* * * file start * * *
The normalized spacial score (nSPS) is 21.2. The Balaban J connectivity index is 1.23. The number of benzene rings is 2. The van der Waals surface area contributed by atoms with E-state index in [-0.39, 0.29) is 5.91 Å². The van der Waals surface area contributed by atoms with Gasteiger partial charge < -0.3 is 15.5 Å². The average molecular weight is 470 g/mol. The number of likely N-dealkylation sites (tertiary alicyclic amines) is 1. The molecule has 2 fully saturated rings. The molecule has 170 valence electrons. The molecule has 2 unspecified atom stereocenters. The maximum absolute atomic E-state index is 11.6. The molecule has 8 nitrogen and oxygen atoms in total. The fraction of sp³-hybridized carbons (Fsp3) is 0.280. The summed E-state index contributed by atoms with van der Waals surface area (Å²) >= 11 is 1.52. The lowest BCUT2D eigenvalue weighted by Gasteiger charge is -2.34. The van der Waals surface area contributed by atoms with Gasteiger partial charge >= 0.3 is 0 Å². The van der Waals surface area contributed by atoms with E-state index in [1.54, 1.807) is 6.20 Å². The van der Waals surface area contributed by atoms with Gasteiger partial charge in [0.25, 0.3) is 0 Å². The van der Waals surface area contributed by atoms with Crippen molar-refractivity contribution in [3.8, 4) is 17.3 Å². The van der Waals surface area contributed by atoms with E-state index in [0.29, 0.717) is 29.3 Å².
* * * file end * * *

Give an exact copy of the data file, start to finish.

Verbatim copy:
The normalized spacial score (nSPS) is 21.2. The Balaban J connectivity index is 1.23. The number of benzene rings is 2. The van der Waals surface area contributed by atoms with E-state index in [-0.39, 0.29) is 5.91 Å². The van der Waals surface area contributed by atoms with Gasteiger partial charge < -0.3 is 15.5 Å². The average molecular weight is 470 g/mol. The number of likely N-dealkylation sites (tertiary alicyclic amines) is 1. The molecule has 2 fully saturated rings. The molecule has 170 valence electrons. The molecule has 2 unspecified atom stereocenters. The maximum absolute atomic E-state index is 11.6. The molecule has 8 nitrogen and oxygen atoms in total. The fraction of sp³-hybridized carbons (Fsp3) is 0.280. The summed E-state index contributed by atoms with van der Waals surface area (Å²) >= 11 is 1.52. The lowest BCUT2D eigenvalue weighted by Gasteiger charge is -2.34. The van der Waals surface area contributed by atoms with Gasteiger partial charge >= 0.3 is 0 Å². The van der Waals surface area contributed by atoms with E-state index in [1.54, 1.807) is 6.20 Å². The van der Waals surface area contributed by atoms with Gasteiger partial charge in [0.25, 0.3) is 0 Å². The van der Waals surface area contributed by atoms with Crippen molar-refractivity contribution in [3.8, 4) is 17.3 Å². The van der Waals surface area contributed by atoms with E-state index in [0.29, 0.717) is 29.3 Å².